Where to begin here. 7,500 words by (sometime SOTC contributor and friend) Sam McPheeters on an old bandmate who just happens to have become a major force in New York dining. Topics covered include the weird agony of seeing someone you knew in a past life successfully do something wildly different; the paradox of the vegetarian chef (and the loophole in that paradox that is dessert); the many different ways and different worlds in which a person can sell out; and, poignantly, what happens to punk habits in cold light of life’s rearview mirror:
Del Posto occupies one corner of the old National Biscuit Company building on Manhattan’s west side. It shares the building with a Moet Hennessy USA distributor, the CBS College Sports NY headquarters, and Craftsteak steakhouse. Unlike most restaurants in New York, Del Posto occupies 24,000 square feet. When you step past the foyer and its neat collection of Michelin award plaques, you are faced with a sprawling complex of marble and mahogany that seems like the kind of place Mussolini would have dined at. It is a terrifying, beautiful, awe-inspiring interior, its physical imposition a direct reflection of a moment in time when New York and America’s economy boomed. The restaurant is co-owned by restaurateur/vintner Joe Bastianich, his mother Lidia Bastianich, head chef Mark Ladner, and celebrity chef/TV personality Mario Batali. The fare at Del Posto reflects Batali’s long-standing advocacy of Italian cuisine at any cost.
It’s also one of the highest-profile Certified Green restaurants in America. All trash is recycled or composted. Del Posto sells no bottled water, instead piping spring water up from 50-liter aluminum kegs on the lower floor. The menu offers a wide range of vegan and vegetarian options that are full dishes in themselves, not substitutions. All fryer oil is piped to a collection chamber by the back door and used to gas up several company vehicles once a week. Brooks’s delivery of blood oranges–shipped out from Santa Monica–presented one of the biggest conflicts to the green mandate. Despite all this, the space’s size and monied elegance makes it easy to mistake Del Posto for something more ominous: a large, profitable business with no connection to anything besides profit and spectacular food.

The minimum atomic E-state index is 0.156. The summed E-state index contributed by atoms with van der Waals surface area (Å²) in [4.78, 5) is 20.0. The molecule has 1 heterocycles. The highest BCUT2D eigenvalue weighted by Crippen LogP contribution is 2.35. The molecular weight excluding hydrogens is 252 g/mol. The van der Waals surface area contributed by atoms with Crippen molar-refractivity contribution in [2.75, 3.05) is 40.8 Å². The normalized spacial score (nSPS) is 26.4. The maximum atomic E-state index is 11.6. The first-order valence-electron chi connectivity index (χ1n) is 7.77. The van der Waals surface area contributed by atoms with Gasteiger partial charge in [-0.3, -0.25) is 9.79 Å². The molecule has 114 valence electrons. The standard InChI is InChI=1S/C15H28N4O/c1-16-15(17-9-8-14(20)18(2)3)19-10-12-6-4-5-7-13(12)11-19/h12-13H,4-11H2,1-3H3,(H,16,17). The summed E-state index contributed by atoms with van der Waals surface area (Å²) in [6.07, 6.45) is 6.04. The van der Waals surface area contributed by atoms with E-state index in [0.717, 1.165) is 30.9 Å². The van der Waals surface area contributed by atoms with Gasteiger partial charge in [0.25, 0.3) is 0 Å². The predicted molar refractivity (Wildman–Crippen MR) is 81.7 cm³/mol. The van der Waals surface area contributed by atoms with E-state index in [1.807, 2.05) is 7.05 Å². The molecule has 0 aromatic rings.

Such charges have extra resonance for anyone associated with the realms of the hippie or the punker, and perhaps an even further oomph for people like me and Brooks, who toured together during the heyday of the hippie-punk cookbook phenomenon. We were both the same sort of vegetarian during this period–serious about not eating meat (although neither of us can remember if we were vegan) and equally serious about mocking those more serious than us. Even when you were inside it, there was a lot to mock from the veggie sub-subculture: the preciousness, the self-importance, the obsessive use of the word “yummy” to describe food that clearly was not. In hindsight, this world seems like a forerunner of the modern “foodies” and their even more modern, Facebook-based “foodiots” who post the details of their entire gastronomic lives for all the world to see.
Also: “We googled you. And all we found was stuff about rock bands.” Candidly, my first thought when word came that VICE would be throwing a $250,000 party to celebrate Halloween was that this money could have instead gone toward purchasing a few hundred more articles like this one. That they seem to be able to do both — i.e. buy drinks for 8,000 22-year-olds and also regularly subsidize what are essentially New Yorker length profiles on sublime oddities like Doc Dart and megatoilet New York cinematic nostalgia — defies logic on both sides, the major unremarked upon exception to every extant narrative about the failure of print journalism and death of music criticism. May their funny money never run out.